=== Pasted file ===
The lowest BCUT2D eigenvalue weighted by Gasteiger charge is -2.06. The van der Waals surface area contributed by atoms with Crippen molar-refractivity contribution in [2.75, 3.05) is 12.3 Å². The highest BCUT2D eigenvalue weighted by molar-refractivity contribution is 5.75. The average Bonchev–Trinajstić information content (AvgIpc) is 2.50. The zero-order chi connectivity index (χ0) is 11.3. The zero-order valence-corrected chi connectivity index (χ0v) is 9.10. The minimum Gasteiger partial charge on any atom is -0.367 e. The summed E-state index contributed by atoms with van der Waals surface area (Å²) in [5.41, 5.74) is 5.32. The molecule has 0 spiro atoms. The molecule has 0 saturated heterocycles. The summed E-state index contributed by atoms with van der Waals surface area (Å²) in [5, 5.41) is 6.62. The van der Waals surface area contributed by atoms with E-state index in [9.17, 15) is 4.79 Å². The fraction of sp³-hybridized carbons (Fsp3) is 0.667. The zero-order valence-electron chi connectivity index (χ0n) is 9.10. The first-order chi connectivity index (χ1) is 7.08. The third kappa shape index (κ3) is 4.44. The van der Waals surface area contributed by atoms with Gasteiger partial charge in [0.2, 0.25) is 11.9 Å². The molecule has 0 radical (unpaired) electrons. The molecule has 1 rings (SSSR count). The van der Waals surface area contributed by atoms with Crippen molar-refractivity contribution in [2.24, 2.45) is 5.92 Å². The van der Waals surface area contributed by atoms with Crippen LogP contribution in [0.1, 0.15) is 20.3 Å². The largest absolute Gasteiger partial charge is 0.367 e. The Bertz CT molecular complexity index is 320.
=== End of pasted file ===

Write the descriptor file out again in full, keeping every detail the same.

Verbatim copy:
The lowest BCUT2D eigenvalue weighted by Gasteiger charge is -2.06. The van der Waals surface area contributed by atoms with Crippen molar-refractivity contribution in [2.75, 3.05) is 12.3 Å². The highest BCUT2D eigenvalue weighted by molar-refractivity contribution is 5.75. The average Bonchev–Trinajstić information content (AvgIpc) is 2.50. The zero-order chi connectivity index (χ0) is 11.3. The zero-order valence-corrected chi connectivity index (χ0v) is 9.10. The minimum Gasteiger partial charge on any atom is -0.367 e. The summed E-state index contributed by atoms with van der Waals surface area (Å²) in [5.41, 5.74) is 5.32. The molecule has 0 spiro atoms. The molecule has 0 saturated heterocycles. The summed E-state index contributed by atoms with van der Waals surface area (Å²) in [5, 5.41) is 6.62. The van der Waals surface area contributed by atoms with E-state index in [9.17, 15) is 4.79 Å². The fraction of sp³-hybridized carbons (Fsp3) is 0.667. The zero-order valence-electron chi connectivity index (χ0n) is 9.10. The first-order chi connectivity index (χ1) is 7.08. The third kappa shape index (κ3) is 4.44. The van der Waals surface area contributed by atoms with Gasteiger partial charge in [0.2, 0.25) is 11.9 Å². The molecule has 0 radical (unpaired) electrons. The molecule has 1 rings (SSSR count). The van der Waals surface area contributed by atoms with Crippen molar-refractivity contribution in [2.24, 2.45) is 5.92 Å². The van der Waals surface area contributed by atoms with Crippen LogP contribution in [0.1, 0.15) is 20.3 Å². The largest absolute Gasteiger partial charge is 0.367 e. The Bertz CT molecular complexity index is 320.